ing the usual descriptions of the benefits of spirituality to the
physical level of experience alone. We are told that a purely
physical existence will bring freedom, peace, harmony, happi­
ness and com passion (although Richard prefers the term 'harm­
lessness') . These are all things promised by enlightenment, or
realisation of the non-dual.
Furthermore, a moment of being aware of the physical alone
is described as a PCE, or 'Pure Consciousness Experience' . So
Richard is equating the physical with Consciousness itself! This
is another parody of non-dual experience.
Here Richard describes the ego and the soul:

Given that the instinctual animal 'self' in humans

has morphed into a sophisticated and cunning psy­
chological and psychic identity that appears to live
within the flesh and blood body, it is obvious that
the instinctual animal passions can only be eradic­
ated by eliminating both the psychological 'self' and
the instinctual ' self' .
The elimination of one's 'self' needs to be
total-both 'who' you think you are as a social iden­
tity and 'who' blind nature has programmed you to
instinctively feel you are . . . in spiritual terms, both
the ' ego' and the ' soul' . The good news is that with
the extinction of who you think and feel you are
what you are will emerge-a flesh and blood human
being, free of malice and sorrow and free of any
metaphysical delusions whatsoever.23

He equates the ego with the psychological self, but instead

of the usual understanding of the soul as a spiritual entity, he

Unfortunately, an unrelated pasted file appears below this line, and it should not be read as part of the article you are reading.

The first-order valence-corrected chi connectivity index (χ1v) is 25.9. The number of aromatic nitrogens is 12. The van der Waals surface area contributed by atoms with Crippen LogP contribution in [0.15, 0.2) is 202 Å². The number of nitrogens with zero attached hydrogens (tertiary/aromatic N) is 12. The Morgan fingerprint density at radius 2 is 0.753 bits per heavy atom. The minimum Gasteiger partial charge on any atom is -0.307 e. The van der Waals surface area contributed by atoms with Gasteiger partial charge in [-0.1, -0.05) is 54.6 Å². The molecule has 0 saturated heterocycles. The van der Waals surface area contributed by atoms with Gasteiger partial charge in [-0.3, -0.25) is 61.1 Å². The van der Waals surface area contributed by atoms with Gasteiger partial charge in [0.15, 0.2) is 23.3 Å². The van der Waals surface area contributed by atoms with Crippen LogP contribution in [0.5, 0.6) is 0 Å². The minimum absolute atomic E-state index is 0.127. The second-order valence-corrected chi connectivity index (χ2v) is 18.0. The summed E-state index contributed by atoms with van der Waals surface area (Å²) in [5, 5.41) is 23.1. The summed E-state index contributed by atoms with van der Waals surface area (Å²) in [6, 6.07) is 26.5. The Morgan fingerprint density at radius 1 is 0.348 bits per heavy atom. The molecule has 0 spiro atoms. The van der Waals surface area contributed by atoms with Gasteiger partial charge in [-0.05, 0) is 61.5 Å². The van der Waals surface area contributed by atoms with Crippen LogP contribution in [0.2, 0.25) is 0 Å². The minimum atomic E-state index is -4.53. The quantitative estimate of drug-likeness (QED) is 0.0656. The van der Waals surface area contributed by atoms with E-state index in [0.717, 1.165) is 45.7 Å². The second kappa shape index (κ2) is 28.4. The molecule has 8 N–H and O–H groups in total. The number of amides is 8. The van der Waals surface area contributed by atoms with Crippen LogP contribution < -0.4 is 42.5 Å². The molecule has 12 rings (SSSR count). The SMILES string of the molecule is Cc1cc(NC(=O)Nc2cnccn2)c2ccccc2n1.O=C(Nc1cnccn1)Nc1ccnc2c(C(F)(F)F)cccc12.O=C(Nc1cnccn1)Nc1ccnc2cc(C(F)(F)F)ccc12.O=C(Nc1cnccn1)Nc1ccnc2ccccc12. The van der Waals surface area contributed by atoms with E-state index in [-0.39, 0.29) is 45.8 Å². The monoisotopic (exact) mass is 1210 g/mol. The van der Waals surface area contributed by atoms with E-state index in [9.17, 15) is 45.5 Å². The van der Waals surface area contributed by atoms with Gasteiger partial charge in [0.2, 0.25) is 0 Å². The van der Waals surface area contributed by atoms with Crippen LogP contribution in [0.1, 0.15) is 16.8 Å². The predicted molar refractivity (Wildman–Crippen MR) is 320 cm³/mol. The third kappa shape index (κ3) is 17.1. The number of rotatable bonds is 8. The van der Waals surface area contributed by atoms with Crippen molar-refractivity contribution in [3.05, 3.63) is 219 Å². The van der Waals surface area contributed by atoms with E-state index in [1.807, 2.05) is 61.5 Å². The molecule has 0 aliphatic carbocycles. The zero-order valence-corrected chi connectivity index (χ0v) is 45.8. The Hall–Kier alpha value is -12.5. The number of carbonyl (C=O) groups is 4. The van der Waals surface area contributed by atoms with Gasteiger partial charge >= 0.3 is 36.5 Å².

claims the soul is nothing but the 'instinctual self' . Here the

D iscourses

soul is reduced to the lower emotional / higher physical level

of experience. Again, a complete reversal of the planes.
There are many more examples to be found, but let's skip to
the final and ultimate parody of enlightenment itself. What can
we expect when the 'social identity has been disempowered'
and we are ' actually free'?

One can apperceive prime characteristics that actual

freedom factually shows. In psychiatric terms, for ex­
ample, these are called:
1. 'depersonalisation' (selflessness ... the absence
of an entity that is called ego and Soul or self and
Self) .
2. 'alexithymia' (the absence of the affective fac­
ulty . . . no emotions, passions or calentures whatso­
3. 'derealisation' (the condition of having lost
one's grip on reality ... the 'real world' is nowhere to
be found) .
4. 'anhedonia' (the inability to affectively feel